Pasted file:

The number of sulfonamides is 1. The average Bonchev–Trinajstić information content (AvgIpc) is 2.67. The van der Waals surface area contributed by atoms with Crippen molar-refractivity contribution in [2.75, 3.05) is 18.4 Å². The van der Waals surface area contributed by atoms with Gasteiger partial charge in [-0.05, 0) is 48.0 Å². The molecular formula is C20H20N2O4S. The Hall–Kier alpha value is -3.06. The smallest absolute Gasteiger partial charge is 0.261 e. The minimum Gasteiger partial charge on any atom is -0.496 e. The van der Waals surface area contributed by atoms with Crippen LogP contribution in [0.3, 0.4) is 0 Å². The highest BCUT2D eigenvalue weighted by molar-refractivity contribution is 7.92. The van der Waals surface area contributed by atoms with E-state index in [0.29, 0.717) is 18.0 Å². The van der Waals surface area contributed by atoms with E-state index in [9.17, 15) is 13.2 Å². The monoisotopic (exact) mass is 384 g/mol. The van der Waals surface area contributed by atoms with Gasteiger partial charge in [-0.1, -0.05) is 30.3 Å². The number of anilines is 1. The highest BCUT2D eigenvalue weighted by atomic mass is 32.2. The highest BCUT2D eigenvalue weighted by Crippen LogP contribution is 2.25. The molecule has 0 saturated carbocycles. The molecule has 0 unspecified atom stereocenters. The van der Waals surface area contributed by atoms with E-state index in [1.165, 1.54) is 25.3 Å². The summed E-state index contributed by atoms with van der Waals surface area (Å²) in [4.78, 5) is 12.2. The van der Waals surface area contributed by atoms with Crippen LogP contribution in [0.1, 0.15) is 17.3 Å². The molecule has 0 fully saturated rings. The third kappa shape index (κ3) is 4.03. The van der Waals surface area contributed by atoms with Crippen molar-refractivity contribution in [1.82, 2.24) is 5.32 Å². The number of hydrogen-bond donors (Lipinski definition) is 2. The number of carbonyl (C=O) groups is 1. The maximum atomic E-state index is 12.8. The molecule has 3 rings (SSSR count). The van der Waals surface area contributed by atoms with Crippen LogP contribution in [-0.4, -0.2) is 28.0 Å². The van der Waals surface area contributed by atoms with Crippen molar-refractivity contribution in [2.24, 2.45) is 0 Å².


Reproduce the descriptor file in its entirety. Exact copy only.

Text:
The number of sulfonamides is 1. The average Bonchev–Trinajstić information content (AvgIpc) is 2.67. The van der Waals surface area contributed by atoms with Crippen molar-refractivity contribution in [2.75, 3.05) is 18.4 Å². The van der Waals surface area contributed by atoms with Gasteiger partial charge in [-0.05, 0) is 48.0 Å². The molecular formula is C20H20N2O4S. The Hall–Kier alpha value is -3.06. The smallest absolute Gasteiger partial charge is 0.261 e. The minimum Gasteiger partial charge on any atom is -0.496 e. The van der Waals surface area contributed by atoms with Crippen LogP contribution in [0.3, 0.4) is 0 Å². The highest BCUT2D eigenvalue weighted by molar-refractivity contribution is 7.92. The van der Waals surface area contributed by atoms with E-state index in [0.29, 0.717) is 18.0 Å². The van der Waals surface area contributed by atoms with E-state index in [9.17, 15) is 13.2 Å². The monoisotopic (exact) mass is 384 g/mol. The van der Waals surface area contributed by atoms with Gasteiger partial charge in [-0.1, -0.05) is 30.3 Å². The number of anilines is 1. The highest BCUT2D eigenvalue weighted by atomic mass is 32.2. The highest BCUT2D eigenvalue weighted by Crippen LogP contribution is 2.25. The molecule has 0 saturated carbocycles. The molecule has 0 unspecified atom stereocenters. The van der Waals surface area contributed by atoms with E-state index in [1.165, 1.54) is 25.3 Å². The summed E-state index contributed by atoms with van der Waals surface area (Å²) in [4.78, 5) is 12.2. The van der Waals surface area contributed by atoms with Crippen LogP contribution in [0.1, 0.15) is 17.3 Å². The molecule has 0 fully saturated rings. The third kappa shape index (κ3) is 4.03. The van der Waals surface area contributed by atoms with Crippen molar-refractivity contribution in [1.82, 2.24) is 5.32 Å². The number of hydrogen-bond donors (Lipinski definition) is 2. The number of carbonyl (C=O) groups is 1. The maximum atomic E-state index is 12.8. The molecule has 3 rings (SSSR count). The van der Waals surface area contributed by atoms with Crippen LogP contribution in [-0.4, -0.2) is 28.0 Å². The van der Waals surface area contributed by atoms with Crippen molar-refractivity contribution in [2.24, 2.45) is 0 Å².